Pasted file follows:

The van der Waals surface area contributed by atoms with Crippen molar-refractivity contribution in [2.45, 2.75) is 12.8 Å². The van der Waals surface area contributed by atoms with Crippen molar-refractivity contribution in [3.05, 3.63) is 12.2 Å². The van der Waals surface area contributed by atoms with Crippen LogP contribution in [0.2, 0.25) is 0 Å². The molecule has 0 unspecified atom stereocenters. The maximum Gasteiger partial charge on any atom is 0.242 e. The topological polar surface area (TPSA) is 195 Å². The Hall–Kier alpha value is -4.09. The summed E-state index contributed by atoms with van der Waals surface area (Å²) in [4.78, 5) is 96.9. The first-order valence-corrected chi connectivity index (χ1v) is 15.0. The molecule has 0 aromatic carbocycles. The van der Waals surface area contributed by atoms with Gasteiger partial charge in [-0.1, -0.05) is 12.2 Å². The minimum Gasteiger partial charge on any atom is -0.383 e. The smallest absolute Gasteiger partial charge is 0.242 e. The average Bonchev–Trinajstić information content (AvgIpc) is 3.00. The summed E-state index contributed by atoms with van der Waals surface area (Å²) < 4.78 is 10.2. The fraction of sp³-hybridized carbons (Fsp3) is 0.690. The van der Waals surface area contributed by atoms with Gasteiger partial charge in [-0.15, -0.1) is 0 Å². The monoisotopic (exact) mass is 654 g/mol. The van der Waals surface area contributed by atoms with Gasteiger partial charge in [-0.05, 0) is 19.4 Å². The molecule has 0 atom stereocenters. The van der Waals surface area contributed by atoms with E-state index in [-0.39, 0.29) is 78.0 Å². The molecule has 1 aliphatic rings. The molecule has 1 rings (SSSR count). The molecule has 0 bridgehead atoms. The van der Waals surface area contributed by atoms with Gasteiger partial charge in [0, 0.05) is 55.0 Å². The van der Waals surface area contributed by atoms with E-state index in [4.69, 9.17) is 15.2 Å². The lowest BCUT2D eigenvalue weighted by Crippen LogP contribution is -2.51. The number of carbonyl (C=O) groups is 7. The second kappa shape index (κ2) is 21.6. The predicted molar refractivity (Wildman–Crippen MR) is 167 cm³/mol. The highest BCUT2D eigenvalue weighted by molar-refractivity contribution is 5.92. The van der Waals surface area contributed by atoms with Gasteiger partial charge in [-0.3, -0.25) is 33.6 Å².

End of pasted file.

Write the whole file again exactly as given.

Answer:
The van der Waals surface area contributed by atoms with Crippen molar-refractivity contribution in [2.45, 2.75) is 12.8 Å². The van der Waals surface area contributed by atoms with Crippen molar-refractivity contribution in [3.05, 3.63) is 12.2 Å². The van der Waals surface area contributed by atoms with Crippen LogP contribution in [0.2, 0.25) is 0 Å². The molecule has 0 unspecified atom stereocenters. The maximum Gasteiger partial charge on any atom is 0.242 e. The topological polar surface area (TPSA) is 195 Å². The Hall–Kier alpha value is -4.09. The summed E-state index contributed by atoms with van der Waals surface area (Å²) in [4.78, 5) is 96.9. The first-order valence-corrected chi connectivity index (χ1v) is 15.0. The molecule has 0 aromatic carbocycles. The van der Waals surface area contributed by atoms with Gasteiger partial charge in [-0.1, -0.05) is 12.2 Å². The minimum Gasteiger partial charge on any atom is -0.383 e. The smallest absolute Gasteiger partial charge is 0.242 e. The average Bonchev–Trinajstić information content (AvgIpc) is 3.00. The summed E-state index contributed by atoms with van der Waals surface area (Å²) < 4.78 is 10.2. The fraction of sp³-hybridized carbons (Fsp3) is 0.690. The van der Waals surface area contributed by atoms with Gasteiger partial charge in [-0.15, -0.1) is 0 Å². The monoisotopic (exact) mass is 654 g/mol. The van der Waals surface area contributed by atoms with Gasteiger partial charge in [-0.05, 0) is 19.4 Å². The molecule has 0 atom stereocenters. The van der Waals surface area contributed by atoms with E-state index in [-0.39, 0.29) is 78.0 Å². The molecule has 1 aliphatic rings. The molecule has 1 rings (SSSR count). The molecule has 0 bridgehead atoms. The van der Waals surface area contributed by atoms with Gasteiger partial charge in [0, 0.05) is 55.0 Å². The van der Waals surface area contributed by atoms with E-state index in [4.69, 9.17) is 15.2 Å². The lowest BCUT2D eigenvalue weighted by Crippen LogP contribution is -2.51. The number of carbonyl (C=O) groups is 7. The second kappa shape index (κ2) is 21.6. The predicted molar refractivity (Wildman–Crippen MR) is 167 cm³/mol. The highest BCUT2D eigenvalue weighted by molar-refractivity contribution is 5.92. The van der Waals surface area contributed by atoms with Gasteiger partial charge in [-0.3, -0.25) is 33.6 Å².